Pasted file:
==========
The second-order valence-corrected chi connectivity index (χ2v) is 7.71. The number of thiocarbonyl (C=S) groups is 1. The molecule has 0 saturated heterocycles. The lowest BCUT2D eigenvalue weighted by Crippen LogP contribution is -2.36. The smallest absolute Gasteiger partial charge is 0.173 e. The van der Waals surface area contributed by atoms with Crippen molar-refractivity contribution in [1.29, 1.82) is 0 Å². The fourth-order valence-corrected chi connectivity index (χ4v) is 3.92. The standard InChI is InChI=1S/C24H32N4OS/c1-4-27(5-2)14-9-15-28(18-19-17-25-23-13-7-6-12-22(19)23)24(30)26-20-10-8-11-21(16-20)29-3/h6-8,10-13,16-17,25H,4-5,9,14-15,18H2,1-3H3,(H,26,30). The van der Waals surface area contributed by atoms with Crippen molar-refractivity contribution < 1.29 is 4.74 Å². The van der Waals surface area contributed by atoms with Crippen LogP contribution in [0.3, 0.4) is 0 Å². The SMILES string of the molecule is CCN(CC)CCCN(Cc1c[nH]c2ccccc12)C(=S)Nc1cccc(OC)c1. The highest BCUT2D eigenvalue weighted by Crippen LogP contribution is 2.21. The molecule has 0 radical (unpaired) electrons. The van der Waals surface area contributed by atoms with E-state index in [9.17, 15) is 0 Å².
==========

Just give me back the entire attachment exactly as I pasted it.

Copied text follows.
The second-order valence-corrected chi connectivity index (χ2v) is 7.71. The number of thiocarbonyl (C=S) groups is 1. The molecule has 0 saturated heterocycles. The lowest BCUT2D eigenvalue weighted by Crippen LogP contribution is -2.36. The smallest absolute Gasteiger partial charge is 0.173 e. The van der Waals surface area contributed by atoms with Crippen molar-refractivity contribution in [1.29, 1.82) is 0 Å². The fourth-order valence-corrected chi connectivity index (χ4v) is 3.92. The standard InChI is InChI=1S/C24H32N4OS/c1-4-27(5-2)14-9-15-28(18-19-17-25-23-13-7-6-12-22(19)23)24(30)26-20-10-8-11-21(16-20)29-3/h6-8,10-13,16-17,25H,4-5,9,14-15,18H2,1-3H3,(H,26,30). The van der Waals surface area contributed by atoms with Crippen molar-refractivity contribution < 1.29 is 4.74 Å². The van der Waals surface area contributed by atoms with Crippen LogP contribution in [0.3, 0.4) is 0 Å². The SMILES string of the molecule is CCN(CC)CCCN(Cc1c[nH]c2ccccc12)C(=S)Nc1cccc(OC)c1. The highest BCUT2D eigenvalue weighted by Crippen LogP contribution is 2.21. The molecule has 0 radical (unpaired) electrons. The van der Waals surface area contributed by atoms with E-state index in [9.17, 15) is 0 Å².